In addition, the previous generation's "attractive" interior was upgraded to one of the best in its class with high-grade materials and plenty of features, while the hatchback offers particularly generous storage room as well. Both body styles also come with a convenient 60/40 split-folding rear seat for added cargo capacity when needed.

010 Mazda 3 s Grand Touring Hatchback

Like its predecessor, this Mazda3 offered a level of refined road manners that belie its "economy car" status ... and even moreso. Blessed with a performance-oriented chassis tuning as well as quick and fairly responsive steering, this Mazda3 is a capable and confident handler.

Even so, its highway ride is likely still smooth enough to satisfy most, although perhaps some used to softer suspensions may find it on the firm side.

Here's a summary of the more significant changes over these years to bear in mind:

Year-To-Year Changes:

2010 Mazda3: Under went a major redesign including a revised styling, additional power, better fuel economy, an upgraded cabin and new upscale features.

2011 Mazda3: Stability control became standard on all models, while the Grand Touring model was given a standard sunroof and Bose audio system, but lost its standard adaptive xenon headlights.

2012 Mazda3: The new Skyactiv-G powertrain became available and improves both power and gas mileage compared to the standard 2.0-liter version. In addition, some new trim levels were added, there were some minor changes to the interior and exterior designs, as well as some additional standard features.

2010 - 2013 Mazda3 Possible Mechanical Problems

While the second generation Mazda3 generally proved to be a quite reliable vehicle, like all vehicles, it wasn't without some reported issues. Here are some common mechanical problems or issues reported by owners that should therefore be included in a pre-purchase inspection:

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Rust Issues: Some owners reported issues with rust forming on certain parts of the vehicle, particularly in regions with harsh winter climates or exposure to road salt. This is a common concern for cars of this era.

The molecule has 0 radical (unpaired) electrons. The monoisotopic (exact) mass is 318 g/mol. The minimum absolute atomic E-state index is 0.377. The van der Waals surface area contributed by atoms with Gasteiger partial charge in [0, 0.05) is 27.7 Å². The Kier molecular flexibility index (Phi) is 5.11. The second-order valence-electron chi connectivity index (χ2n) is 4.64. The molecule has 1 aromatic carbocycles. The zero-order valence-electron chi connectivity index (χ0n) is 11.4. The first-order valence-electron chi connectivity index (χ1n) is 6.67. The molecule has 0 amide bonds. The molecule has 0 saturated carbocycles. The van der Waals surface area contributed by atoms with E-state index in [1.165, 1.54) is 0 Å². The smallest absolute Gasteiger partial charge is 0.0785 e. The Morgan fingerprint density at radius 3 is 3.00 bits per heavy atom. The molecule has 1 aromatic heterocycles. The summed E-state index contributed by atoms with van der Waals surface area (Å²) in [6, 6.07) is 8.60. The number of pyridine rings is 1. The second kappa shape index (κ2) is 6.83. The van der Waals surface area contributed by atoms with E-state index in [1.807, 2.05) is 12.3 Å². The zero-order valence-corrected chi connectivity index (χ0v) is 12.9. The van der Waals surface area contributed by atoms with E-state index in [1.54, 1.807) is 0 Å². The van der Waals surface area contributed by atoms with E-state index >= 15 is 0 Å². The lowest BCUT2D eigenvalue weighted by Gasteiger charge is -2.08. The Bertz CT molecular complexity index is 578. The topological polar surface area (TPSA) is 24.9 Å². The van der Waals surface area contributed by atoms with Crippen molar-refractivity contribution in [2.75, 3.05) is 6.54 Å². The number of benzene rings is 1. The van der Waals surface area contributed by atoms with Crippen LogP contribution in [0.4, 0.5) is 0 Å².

Power Steering Pump Noise: Some drivers experienced noise issues with the power steering pump, including whining or grinding sounds.

Transmission Issues: While not widespread, there were occasional reports of transmission-related problems, such as rough shifting or hesitation.

Engine Mounts: There were a few reports of engine mount problems, leading to excessive vibrations or noises.

Suspension Components: Some owners reported issues with suspension components, such as struts and control arms. This could result in a rough ride or handling problems.

Electrical Issues: A few drivers reported electrical problems, including issues with the power windows, door locks, or the infotainment system. These could be related to wiring or component failures.

Water Pump Failures: In some instances, water pump failures were reported, leading to coolant leaks and potential engine overheating.

It's important to emphasize that not all vehicles experienced these issues, and many second generation Mazda3 owners have had positive and trouble-free experiences with their cars.

First Generation Mazda3 (2004 - 2009)

2007 Mazda 3 s Sport Sedan

Available as either a sedan or a four-door hatchback, the "i" trims came with a 148-horsepower 2.0-liter four-cylinder engine. The "s" trims had a 156-horsepower 2.3-liter four-cylinder. A 4-speed automatic transmission was optional with the 2.3-liter engine for 2004 and 2005.

Beginning in 2006, the transmission was replaced with a 5-speed automatic. Also in 2006, Mazda3s sold in California-emissions states were partial-zero-emissions-vehicle certified.

Among its most notable features were its easy steering and precise handling, athletic engine (particularly the 2.3-liter), stylish design, front seat space and affordable price. The best description of this vehicle I've heard is, "value-based performance".

By 2007, the sedan was offered in five available models: i, i Touring, s, s Touring and s Grand Touring, while the hatchback was offered in three: s, s Touring and s Grand Touring trims.